It has been a long journey, and my art has been a sort of catharsis. If you observe my paintings, all of them tell a similar story. A story where the subjects are beautiful but wounded and trying to tell the world that this is not okay. That they will fight it. I want to make people think about this.
Was there a moment you realized art was your calling?
I think it was a gradual thing. Art was always inside me and I have always loved it, but I did not know I was an artist. After quitting university, I began to see the possibility of making art a way of life. But I was also scared, I did not feel good enough, brave enough. I started blocking those negative thoughts, and made myself think in a positive way, even if I did not feel it in my heart.
I told myself “You can do it, give yourself time, work hard and good things will come. There was a key moment, sometime in 2015, when a friend, with whom I was joking about being an artist, told me with such a serious face, “Belén, but you are an artist.” I paused, then finally felt it. Yes, I am. When I began to tell people that I was an artist, and actually believing it, something shifted inside me. It was not until this happened – my calling myself an artist and believing it – that I realized fully and completely that there is nothing I would rather do with my life. Words and thoughts are so powerful. I truly believe that having good thoughts is key for life. Sometimes we do not feel it, but if we think it, eventually good things will come our way.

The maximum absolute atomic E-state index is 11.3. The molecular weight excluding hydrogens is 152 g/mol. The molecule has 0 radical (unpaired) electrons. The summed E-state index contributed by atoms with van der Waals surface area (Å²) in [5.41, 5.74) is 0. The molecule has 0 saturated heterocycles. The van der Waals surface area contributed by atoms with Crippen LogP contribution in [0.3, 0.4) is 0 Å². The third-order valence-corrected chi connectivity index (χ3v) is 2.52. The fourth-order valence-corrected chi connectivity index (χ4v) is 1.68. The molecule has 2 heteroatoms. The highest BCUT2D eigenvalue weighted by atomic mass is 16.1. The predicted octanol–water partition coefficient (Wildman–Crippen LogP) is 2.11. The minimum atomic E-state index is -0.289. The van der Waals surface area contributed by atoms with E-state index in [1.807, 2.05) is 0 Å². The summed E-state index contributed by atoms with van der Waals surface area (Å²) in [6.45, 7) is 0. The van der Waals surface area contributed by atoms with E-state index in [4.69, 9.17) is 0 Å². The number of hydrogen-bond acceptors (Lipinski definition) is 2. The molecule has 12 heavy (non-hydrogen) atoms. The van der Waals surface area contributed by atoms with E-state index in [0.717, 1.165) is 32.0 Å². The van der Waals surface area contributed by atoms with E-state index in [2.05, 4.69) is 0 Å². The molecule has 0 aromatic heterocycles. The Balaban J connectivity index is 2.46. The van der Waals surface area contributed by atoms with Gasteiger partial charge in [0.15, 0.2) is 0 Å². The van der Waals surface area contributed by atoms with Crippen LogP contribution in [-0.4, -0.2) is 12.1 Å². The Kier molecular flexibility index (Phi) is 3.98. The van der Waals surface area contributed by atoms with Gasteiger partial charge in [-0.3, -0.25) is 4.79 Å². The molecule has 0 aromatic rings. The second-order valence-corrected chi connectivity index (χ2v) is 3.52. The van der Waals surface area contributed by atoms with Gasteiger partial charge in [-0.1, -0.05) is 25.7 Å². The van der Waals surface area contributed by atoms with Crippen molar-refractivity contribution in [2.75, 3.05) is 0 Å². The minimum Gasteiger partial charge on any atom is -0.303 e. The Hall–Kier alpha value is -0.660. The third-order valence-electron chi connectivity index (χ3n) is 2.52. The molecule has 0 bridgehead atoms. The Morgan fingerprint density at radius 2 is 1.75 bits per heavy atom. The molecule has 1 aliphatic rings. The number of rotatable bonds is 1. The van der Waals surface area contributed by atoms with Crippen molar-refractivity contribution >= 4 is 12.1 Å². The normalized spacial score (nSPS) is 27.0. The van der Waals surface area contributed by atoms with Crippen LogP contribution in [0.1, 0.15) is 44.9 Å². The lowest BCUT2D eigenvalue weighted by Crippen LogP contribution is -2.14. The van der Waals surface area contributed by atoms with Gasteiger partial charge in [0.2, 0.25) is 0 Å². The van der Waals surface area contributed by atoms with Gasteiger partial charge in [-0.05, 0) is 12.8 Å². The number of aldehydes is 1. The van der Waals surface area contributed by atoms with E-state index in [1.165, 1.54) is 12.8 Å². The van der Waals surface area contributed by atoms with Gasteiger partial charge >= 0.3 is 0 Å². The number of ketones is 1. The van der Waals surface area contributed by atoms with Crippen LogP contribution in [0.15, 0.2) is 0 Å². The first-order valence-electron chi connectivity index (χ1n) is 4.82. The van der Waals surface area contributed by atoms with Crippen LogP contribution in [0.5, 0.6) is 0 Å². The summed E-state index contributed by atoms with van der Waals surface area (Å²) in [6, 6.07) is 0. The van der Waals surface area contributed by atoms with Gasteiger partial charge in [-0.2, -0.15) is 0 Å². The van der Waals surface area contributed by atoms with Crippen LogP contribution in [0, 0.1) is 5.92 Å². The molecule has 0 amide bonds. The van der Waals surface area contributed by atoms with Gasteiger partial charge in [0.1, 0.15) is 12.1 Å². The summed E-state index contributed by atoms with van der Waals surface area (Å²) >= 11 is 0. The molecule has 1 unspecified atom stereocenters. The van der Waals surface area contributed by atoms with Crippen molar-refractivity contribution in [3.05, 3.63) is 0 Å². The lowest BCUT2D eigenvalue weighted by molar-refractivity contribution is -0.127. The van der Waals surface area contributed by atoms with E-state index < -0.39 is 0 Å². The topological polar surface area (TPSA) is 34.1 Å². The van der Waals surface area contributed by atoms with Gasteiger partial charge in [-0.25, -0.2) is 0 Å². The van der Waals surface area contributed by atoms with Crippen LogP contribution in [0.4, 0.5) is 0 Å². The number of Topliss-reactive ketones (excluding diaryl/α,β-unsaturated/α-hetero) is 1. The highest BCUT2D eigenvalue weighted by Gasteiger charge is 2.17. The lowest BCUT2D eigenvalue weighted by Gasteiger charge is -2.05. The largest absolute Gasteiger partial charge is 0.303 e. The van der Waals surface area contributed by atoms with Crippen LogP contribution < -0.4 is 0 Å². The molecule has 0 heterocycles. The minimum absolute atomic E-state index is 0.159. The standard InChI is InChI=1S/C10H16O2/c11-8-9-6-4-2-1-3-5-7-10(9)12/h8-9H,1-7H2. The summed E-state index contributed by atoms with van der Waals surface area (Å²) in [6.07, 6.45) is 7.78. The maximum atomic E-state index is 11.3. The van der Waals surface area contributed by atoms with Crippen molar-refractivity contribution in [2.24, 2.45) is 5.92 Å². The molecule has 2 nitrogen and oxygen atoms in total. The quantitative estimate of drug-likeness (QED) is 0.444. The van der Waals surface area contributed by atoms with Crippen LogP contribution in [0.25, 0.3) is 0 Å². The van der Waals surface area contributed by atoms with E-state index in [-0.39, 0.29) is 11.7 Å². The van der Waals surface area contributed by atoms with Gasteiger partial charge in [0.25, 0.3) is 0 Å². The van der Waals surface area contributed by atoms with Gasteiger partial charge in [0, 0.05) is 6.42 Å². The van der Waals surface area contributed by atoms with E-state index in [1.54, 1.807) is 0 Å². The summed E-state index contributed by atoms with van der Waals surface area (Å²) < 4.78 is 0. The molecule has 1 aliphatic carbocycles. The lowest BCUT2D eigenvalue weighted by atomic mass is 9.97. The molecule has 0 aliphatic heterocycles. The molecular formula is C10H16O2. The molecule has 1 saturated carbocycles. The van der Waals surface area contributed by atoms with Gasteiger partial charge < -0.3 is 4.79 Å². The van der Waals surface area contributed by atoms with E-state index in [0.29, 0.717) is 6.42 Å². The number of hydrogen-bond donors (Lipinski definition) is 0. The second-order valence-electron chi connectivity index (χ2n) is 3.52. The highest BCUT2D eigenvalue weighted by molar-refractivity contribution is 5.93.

Where do you find inspiration when it comes to creating new pieces?